It’s Possible To Make $100K or More in Retirement — How Social Security Factors In

Middle age grey-haired woman smiling happy packing kitchen cardboard box at new home. stock photo
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If you ever question the value of owning property, talk to retirees who find themselves $100,000 richer because of property investments they made decades ago.

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That’s the kind of gain some retirees enjoy after selling homes they bought when they were younger and then relocating somewhere cheaper. The typical homeowner saved nearly $100,000 in 2019 by selling their primary home and moving to an area with lower home prices, according to a new study from Vanguard Group.

In some cases, the payoff is even bigger. Vanguard used the example of an individual homeowner who purchased a primary residence in Boston for $170,000 in the early 1990s, when she was still in her mid-30s. Today, that same home would be valued at around $500,000, based on the current housing market.

If the homeowner retires and sells that home today, in her mid-60s — and then buys a smaller, less expensive home in Florida — she would be able to unlock $200,000 of the capital gains on her Boston home. Even after taxes and other fees, she would still have a substantial amount of money to help fund her retirement.

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“Downsizing may be an important channel to shore up retirement funding,” Vanguard said in the study.

Just keep in mind that while this strategy works for many retirees, it doesn’t work for everyone. The amount of money you might get in retirement from selling your home depends on numerous factors — including where you live.

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The Vanguard study found that retirees in the best position to take advantage are those who own homes in regions where home values have appreciated rapidly over the past few decades, such as the West Coast, Northeast and select states like Arizona, Colorado, Florida, Nevada and Utah. Selling homes in those regions and moving some place cheaper could provide a big financial windfall.

In contrast, if you own a home in Midwestern or Southeastern states like Alabama, Mississippi, Nebraska and South Dakota, you might end up losing money on the transaction. That’s because home values in many of these states have not risen nearly as rapidly as elsewhere in the country.

Another thing to consider is the impact moving would have on your Social Security benefits. As Motley Fool noted, your benefits could take a big hit if you move from a state where Social Security benefits are not taxed to one where they are taxed. The vast majority of states — 38, plus the District of Columbia — do not impose state taxes on Social Security income.

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One state, Connecticut, allows retirees whose adjusted gross income is less than $75,000 for a single filer and $100,000 for joint filers to deduct most or all of their Social Security income. Those who earn above these thresholds can still deduct 75% of their Social Security income.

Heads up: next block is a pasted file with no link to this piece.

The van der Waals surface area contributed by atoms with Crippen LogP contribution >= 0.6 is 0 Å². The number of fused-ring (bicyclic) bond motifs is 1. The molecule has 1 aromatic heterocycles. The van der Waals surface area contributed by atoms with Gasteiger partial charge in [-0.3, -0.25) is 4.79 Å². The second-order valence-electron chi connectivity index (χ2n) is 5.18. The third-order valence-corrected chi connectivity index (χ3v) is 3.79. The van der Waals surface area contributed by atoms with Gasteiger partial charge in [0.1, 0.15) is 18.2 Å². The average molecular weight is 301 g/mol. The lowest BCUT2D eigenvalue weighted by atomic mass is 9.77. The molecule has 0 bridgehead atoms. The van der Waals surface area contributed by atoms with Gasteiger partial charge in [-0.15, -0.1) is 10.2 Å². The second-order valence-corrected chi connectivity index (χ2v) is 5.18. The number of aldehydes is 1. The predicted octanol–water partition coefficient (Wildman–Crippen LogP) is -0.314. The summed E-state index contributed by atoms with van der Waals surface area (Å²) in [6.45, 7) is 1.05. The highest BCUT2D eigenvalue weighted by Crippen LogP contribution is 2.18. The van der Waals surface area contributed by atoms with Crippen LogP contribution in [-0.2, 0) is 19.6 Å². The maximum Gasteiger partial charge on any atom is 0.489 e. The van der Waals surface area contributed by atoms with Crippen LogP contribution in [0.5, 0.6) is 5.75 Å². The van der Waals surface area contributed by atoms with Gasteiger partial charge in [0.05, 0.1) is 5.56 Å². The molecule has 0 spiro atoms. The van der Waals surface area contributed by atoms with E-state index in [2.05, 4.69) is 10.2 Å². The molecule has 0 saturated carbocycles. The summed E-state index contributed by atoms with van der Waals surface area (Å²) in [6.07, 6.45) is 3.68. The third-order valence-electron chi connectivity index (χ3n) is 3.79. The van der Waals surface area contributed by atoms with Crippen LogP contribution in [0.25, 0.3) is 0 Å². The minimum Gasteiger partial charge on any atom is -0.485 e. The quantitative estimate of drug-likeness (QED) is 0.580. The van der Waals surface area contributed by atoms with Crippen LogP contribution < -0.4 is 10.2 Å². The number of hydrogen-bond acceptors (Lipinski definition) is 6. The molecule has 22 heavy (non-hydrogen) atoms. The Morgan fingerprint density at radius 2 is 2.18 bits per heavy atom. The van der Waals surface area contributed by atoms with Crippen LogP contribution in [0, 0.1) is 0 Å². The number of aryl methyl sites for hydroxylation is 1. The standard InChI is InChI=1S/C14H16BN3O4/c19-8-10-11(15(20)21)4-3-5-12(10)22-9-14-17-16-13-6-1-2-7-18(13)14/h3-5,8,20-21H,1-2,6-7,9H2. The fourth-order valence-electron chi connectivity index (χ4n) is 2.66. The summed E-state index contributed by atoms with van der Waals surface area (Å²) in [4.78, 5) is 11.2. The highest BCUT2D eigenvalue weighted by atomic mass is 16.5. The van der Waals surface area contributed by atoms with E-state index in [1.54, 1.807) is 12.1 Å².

In Colorado, residents 65 and older can fully deduct Social Security benefits from their state income taxes, effective with the 2022 tax returns they file in 2023, according to AARP. Previously, people in this age group could deduct up to $24,000 in retirement income — including Social Security payments — but a 2021 state law repealed that cap. Younger beneficiaries might still owe state taxes on a portion of their benefits, however.

See: Ways You Can Lose Your Social Security Benefits
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Other states that tax Social Security benefits, even if only above a certain earnings threshold, include Kansas, Minnesota, Missouri, Montana, Nebraska, New Mexico, Rhode Island, Utah, Vermont and West Virginia. If you move to one of these states from a state where Social Security benefits are not taxed, be prepared to see your benefits shrink.

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About the Author

Vance Cariaga is a London-based writer, editor and journalist who previously held staff positions at Investor’s Business Daily, The Charlotte Business Journal and The Charlotte Observer. His work also appeared in Charlotte Magazine, Street & Smith’s Sports Business Journal and Business North Carolina magazine. He holds a B.A. in English from Appalachian State University and studied journalism at the University of South Carolina. His reporting earned awards from the North Carolina Press Association, the Green Eyeshade Awards and AlterNet. In addition to journalism, he has worked in banking, accounting and restaurant management. A native of North Carolina who also writes fiction, Vance’s short story, “Saint Christopher,” placed second in the 2019 Writer’s Digest Short Short Story Competition. Two of his short stories appear in With One Eye on the Cows, an anthology published by Ad Hoc Fiction in 2019. His debut novel, Voodoo Hideaway, was published in 2021 by Atmosphere Press.
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